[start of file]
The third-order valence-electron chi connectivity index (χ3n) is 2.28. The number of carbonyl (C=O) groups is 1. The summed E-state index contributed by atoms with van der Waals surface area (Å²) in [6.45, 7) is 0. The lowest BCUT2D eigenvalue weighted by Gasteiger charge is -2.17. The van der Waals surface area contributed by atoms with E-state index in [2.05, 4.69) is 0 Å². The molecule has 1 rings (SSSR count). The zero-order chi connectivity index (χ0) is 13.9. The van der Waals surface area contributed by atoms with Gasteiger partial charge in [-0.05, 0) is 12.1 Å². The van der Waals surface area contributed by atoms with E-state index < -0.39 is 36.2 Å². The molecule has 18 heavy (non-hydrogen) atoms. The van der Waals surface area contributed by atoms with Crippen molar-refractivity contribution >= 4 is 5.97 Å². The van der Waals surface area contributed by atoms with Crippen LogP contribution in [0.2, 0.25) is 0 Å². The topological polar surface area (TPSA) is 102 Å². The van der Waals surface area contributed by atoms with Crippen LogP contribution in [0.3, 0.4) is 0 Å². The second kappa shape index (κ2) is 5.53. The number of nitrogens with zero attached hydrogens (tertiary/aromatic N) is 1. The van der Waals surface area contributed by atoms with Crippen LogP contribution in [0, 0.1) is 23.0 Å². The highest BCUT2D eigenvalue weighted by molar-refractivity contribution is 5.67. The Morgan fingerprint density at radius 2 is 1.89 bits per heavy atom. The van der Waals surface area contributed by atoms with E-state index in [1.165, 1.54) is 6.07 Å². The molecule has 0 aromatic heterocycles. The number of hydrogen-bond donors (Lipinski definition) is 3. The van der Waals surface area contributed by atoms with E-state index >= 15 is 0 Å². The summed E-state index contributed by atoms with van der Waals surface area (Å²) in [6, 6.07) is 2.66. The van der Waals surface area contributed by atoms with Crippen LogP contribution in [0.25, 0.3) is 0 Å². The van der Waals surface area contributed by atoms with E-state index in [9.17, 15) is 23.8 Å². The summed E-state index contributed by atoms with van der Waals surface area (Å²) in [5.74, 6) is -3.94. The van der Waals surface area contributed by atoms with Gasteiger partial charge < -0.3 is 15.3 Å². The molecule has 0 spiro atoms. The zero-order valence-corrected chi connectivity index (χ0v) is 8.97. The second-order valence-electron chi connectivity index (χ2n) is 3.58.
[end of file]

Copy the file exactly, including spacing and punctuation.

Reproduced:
The third-order valence-electron chi connectivity index (χ3n) is 2.28. The number of carbonyl (C=O) groups is 1. The summed E-state index contributed by atoms with van der Waals surface area (Å²) in [6.45, 7) is 0. The lowest BCUT2D eigenvalue weighted by Gasteiger charge is -2.17. The van der Waals surface area contributed by atoms with E-state index in [2.05, 4.69) is 0 Å². The molecule has 1 rings (SSSR count). The zero-order chi connectivity index (χ0) is 13.9. The van der Waals surface area contributed by atoms with Gasteiger partial charge in [-0.05, 0) is 12.1 Å². The van der Waals surface area contributed by atoms with E-state index < -0.39 is 36.2 Å². The molecule has 18 heavy (non-hydrogen) atoms. The van der Waals surface area contributed by atoms with Crippen molar-refractivity contribution >= 4 is 5.97 Å². The van der Waals surface area contributed by atoms with Crippen LogP contribution in [0.2, 0.25) is 0 Å². The topological polar surface area (TPSA) is 102 Å². The van der Waals surface area contributed by atoms with Crippen LogP contribution in [0.3, 0.4) is 0 Å². The second kappa shape index (κ2) is 5.53. The number of nitrogens with zero attached hydrogens (tertiary/aromatic N) is 1. The van der Waals surface area contributed by atoms with Crippen LogP contribution in [0, 0.1) is 23.0 Å². The highest BCUT2D eigenvalue weighted by molar-refractivity contribution is 5.67. The Morgan fingerprint density at radius 2 is 1.89 bits per heavy atom. The van der Waals surface area contributed by atoms with E-state index in [1.165, 1.54) is 6.07 Å². The molecule has 0 aromatic heterocycles. The number of hydrogen-bond donors (Lipinski definition) is 3. The van der Waals surface area contributed by atoms with E-state index >= 15 is 0 Å². The summed E-state index contributed by atoms with van der Waals surface area (Å²) in [6, 6.07) is 2.66. The van der Waals surface area contributed by atoms with Crippen LogP contribution in [0.25, 0.3) is 0 Å². The van der Waals surface area contributed by atoms with E-state index in [9.17, 15) is 23.8 Å². The summed E-state index contributed by atoms with van der Waals surface area (Å²) in [5.74, 6) is -3.94. The van der Waals surface area contributed by atoms with Gasteiger partial charge < -0.3 is 15.3 Å². The molecule has 0 spiro atoms. The zero-order valence-corrected chi connectivity index (χ0v) is 8.97. The second-order valence-electron chi connectivity index (χ2n) is 3.58.